The second theory suggests that a virus introduced by dogs is the source of the decline. This theory is a direct result of a Park Service decision last spring to end its nonintervention policy. Four wolves were trapped, tranquilized and thoroughly examined. The blood of two of them contained antibodies to canine parvovirus, a fatal disease of young domestic dogs that prevents food absorption.
Although domestic dogs have been prohibited in Isle Royale since the mid-1970s, park rangers who run the island find a handful each year brought in by boaters. The disease is transmitted by feces.
The buildup of antibodies in the wolves indicates that they were exposed to animals with parvovirus, said Bob Krumenaker, Isle Royale’s resource manager. It is possible that wolf pups unable to absorb their mothers’ milk have died. “We don’t know what effect it’s had,” he said. “It could be severe and caused the (population) decrease, or it could’ve been a mild exposure and they fought it off.”
Peterson said no single factor, but a combination of disease, genetics and food shortages--a vast majority of moose are still young enough to stave off attack--may account for the deaths.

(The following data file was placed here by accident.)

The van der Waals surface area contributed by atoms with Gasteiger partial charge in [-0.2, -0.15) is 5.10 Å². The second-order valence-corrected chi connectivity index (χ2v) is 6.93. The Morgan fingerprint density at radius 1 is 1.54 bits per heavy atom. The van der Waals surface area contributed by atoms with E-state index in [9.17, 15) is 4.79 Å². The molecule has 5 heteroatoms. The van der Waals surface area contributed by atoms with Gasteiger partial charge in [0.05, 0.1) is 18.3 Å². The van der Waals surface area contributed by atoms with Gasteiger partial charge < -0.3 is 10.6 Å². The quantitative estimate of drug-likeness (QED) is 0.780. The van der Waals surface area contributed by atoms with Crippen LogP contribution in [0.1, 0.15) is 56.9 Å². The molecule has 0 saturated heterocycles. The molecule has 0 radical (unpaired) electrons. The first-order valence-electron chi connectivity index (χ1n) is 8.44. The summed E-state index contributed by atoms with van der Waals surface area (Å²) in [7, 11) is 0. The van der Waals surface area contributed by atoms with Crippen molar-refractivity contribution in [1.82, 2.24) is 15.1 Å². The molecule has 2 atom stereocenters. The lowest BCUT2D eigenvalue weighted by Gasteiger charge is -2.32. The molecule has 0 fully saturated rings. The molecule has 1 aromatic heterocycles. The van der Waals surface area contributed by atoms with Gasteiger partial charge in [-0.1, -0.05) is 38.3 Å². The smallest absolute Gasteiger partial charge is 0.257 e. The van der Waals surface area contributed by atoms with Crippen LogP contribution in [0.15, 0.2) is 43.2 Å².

The four trapped wolves were fitted for radio collars so they could be followed from the air. The collars have what is called a “mortality sensor,” which beeps rapidly when an animal has stopped moving for four hours. The plan is to retrieve dead wolves and perform autopsies to determine the cause of death.
Peterson proposed radio collars 14 years ago to monitor the impact on wolves of changes in the trails and campsites of the island. Had he prevailed, more would be known about the disease. But he was rebuffed by Park Service purists.
“Had we been a little more intrusive we’d be in a better situation to figure out what’s going on,” he said. “Now we’re paying for it.”
Krumenaker said the declining wolf population has generated great soul-searching at the service. Some officials opposed doing anything that would alter “how nature reacts to different circumstances,” he said. The prevailing majority fought to at least find out the cause of the decline.
Finding the cause may only deepen the intervention dilemma. If it is parvovirus, then a human solution such as inoculations would be appropriate, Krumenaker said. He despaired, however, at the difficulty and risk of trapping wolves.
If genetics or food shortages are causing the problem, “we’re really in a quandary,” he said. “We want to manage Isle Royale for its natural ecosystem processes. Wolves have only been here for 40 years. Isle Royale has been here since the glaciers. Maybe wolves won’t survive here naturally.”
“The question is do we preserve wolves artificially or let them die off naturally,” he said.
Peterson, who has tracked the wolves in a fixed-wing airplane for 18 winters, said that, if the causes are natural, artificial solutions are not even practical. “You’d have to go around and shoot moose,” he said. “If the problem is genetic, there isn’t much you can do until the population is gone.”
“In the the back of our minds we’ve always had this knowledge it can’t last forever,” he said.